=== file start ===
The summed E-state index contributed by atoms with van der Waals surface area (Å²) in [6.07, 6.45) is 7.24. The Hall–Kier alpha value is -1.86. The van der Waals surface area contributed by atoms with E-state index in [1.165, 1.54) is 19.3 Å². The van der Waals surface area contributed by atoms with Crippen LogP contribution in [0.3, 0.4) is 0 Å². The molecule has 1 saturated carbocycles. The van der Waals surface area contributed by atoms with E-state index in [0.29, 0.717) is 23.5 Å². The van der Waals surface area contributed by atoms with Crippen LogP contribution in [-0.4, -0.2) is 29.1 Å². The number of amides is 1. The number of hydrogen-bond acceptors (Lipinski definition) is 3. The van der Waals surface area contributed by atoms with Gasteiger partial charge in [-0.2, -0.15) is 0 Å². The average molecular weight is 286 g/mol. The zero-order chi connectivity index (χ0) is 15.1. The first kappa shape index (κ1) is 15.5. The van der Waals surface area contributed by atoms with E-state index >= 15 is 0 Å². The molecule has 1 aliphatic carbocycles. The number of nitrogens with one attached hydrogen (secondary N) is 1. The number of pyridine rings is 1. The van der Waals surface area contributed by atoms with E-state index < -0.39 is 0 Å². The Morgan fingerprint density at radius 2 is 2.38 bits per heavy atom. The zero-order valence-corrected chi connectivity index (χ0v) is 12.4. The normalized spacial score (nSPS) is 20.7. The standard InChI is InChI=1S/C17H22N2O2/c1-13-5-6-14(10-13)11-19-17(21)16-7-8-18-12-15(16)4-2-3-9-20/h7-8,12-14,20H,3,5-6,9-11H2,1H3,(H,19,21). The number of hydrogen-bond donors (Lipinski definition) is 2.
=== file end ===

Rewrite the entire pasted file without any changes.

The summed E-state index contributed by atoms with van der Waals surface area (Å²) in [6.07, 6.45) is 7.24. The Hall–Kier alpha value is -1.86. The van der Waals surface area contributed by atoms with E-state index in [1.165, 1.54) is 19.3 Å². The van der Waals surface area contributed by atoms with Crippen LogP contribution in [0.3, 0.4) is 0 Å². The molecule has 1 saturated carbocycles. The van der Waals surface area contributed by atoms with E-state index in [0.29, 0.717) is 23.5 Å². The van der Waals surface area contributed by atoms with Crippen LogP contribution in [-0.4, -0.2) is 29.1 Å². The number of amides is 1. The number of hydrogen-bond acceptors (Lipinski definition) is 3. The van der Waals surface area contributed by atoms with Gasteiger partial charge in [-0.2, -0.15) is 0 Å². The average molecular weight is 286 g/mol. The zero-order chi connectivity index (χ0) is 15.1. The first kappa shape index (κ1) is 15.5. The van der Waals surface area contributed by atoms with E-state index >= 15 is 0 Å². The molecule has 1 aliphatic carbocycles. The number of nitrogens with one attached hydrogen (secondary N) is 1. The number of pyridine rings is 1. The van der Waals surface area contributed by atoms with E-state index < -0.39 is 0 Å². The Morgan fingerprint density at radius 2 is 2.38 bits per heavy atom. The zero-order valence-corrected chi connectivity index (χ0v) is 12.4. The normalized spacial score (nSPS) is 20.7. The standard InChI is InChI=1S/C17H22N2O2/c1-13-5-6-14(10-13)11-19-17(21)16-7-8-18-12-15(16)4-2-3-9-20/h7-8,12-14,20H,3,5-6,9-11H2,1H3,(H,19,21). The number of hydrogen-bond donors (Lipinski definition) is 2.